Dr. Namni Goel, lead author, and colleagues used nine healthy adults to carry out the study. The participants underwent two conditions. Daytime eating required them to consume three meals and two snacks between 8am and 7pm for eight weeks. Delayed eating subjected them to three meals and two snacks from noon to 11pm for two months. To ensure that there was no carry over effect, the study’s subjects had a two-week washout period between conditions. Their sleep period was held constant between 11pm and 9am. Influencing factors such as sleep-wake cycle, physical activity, and diet were not considered in the study.

Findings revealed that delayed eating is correlated with weight gain and increases in respiratory quotient. [3] The researchers also found increases in insulin and cholesterol levels. Participants who followed daytime eating condition recorded higher hormone ghrelin which stimulates appetite. [4] The study suggests that overeating in the evening and at night can be overcome by eating earlier.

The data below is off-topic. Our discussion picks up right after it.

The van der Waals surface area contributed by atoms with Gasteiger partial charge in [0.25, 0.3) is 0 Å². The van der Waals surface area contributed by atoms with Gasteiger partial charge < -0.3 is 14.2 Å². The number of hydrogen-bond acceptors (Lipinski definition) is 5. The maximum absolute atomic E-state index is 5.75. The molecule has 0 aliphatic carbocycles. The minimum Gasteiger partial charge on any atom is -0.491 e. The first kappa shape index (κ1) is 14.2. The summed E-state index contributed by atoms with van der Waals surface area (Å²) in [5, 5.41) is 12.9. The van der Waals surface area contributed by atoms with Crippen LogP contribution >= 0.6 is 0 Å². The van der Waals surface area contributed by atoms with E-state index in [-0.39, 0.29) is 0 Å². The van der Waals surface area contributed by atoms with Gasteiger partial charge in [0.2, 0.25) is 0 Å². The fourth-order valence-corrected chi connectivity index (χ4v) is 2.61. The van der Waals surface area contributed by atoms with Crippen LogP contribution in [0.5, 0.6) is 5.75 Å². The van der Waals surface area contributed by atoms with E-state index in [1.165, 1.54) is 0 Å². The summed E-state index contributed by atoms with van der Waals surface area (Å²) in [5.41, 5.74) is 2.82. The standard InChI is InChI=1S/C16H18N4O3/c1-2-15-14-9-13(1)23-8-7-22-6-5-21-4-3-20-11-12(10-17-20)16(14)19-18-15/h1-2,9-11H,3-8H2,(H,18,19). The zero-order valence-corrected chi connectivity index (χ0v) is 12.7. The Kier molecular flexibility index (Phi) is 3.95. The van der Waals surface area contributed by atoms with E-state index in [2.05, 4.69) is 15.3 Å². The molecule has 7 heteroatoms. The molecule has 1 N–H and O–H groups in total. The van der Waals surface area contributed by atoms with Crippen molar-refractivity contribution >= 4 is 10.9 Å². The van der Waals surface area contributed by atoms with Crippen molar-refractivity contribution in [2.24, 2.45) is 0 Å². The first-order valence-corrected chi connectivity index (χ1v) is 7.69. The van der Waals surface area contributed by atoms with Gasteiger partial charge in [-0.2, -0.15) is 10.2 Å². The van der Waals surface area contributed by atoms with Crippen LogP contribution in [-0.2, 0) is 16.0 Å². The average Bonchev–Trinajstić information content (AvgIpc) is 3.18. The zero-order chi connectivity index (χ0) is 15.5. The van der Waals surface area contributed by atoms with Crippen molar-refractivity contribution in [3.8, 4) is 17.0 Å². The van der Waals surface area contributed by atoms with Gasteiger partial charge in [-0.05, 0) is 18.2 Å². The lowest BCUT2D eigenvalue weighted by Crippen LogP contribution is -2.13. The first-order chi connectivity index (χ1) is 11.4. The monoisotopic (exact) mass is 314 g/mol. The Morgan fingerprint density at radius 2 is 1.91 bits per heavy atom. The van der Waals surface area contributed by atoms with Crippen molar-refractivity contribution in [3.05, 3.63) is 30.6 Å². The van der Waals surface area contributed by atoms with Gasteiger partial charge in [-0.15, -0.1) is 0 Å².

Previous shorter studies have also pointed out the effects of eating patterns on weight. A 2013 study published in the International Journal of Obesity confirmed the influence of eating late on weight gain. The study stressed the importance of the timing of food as part of a weight-loss therapy that also considers caloric intake and macronutrient distribution. [5] Another study supports the relationship between weight gain and later relative timing of meals. This study focused on the link between total caloric intake and eating closer to sleep. [6]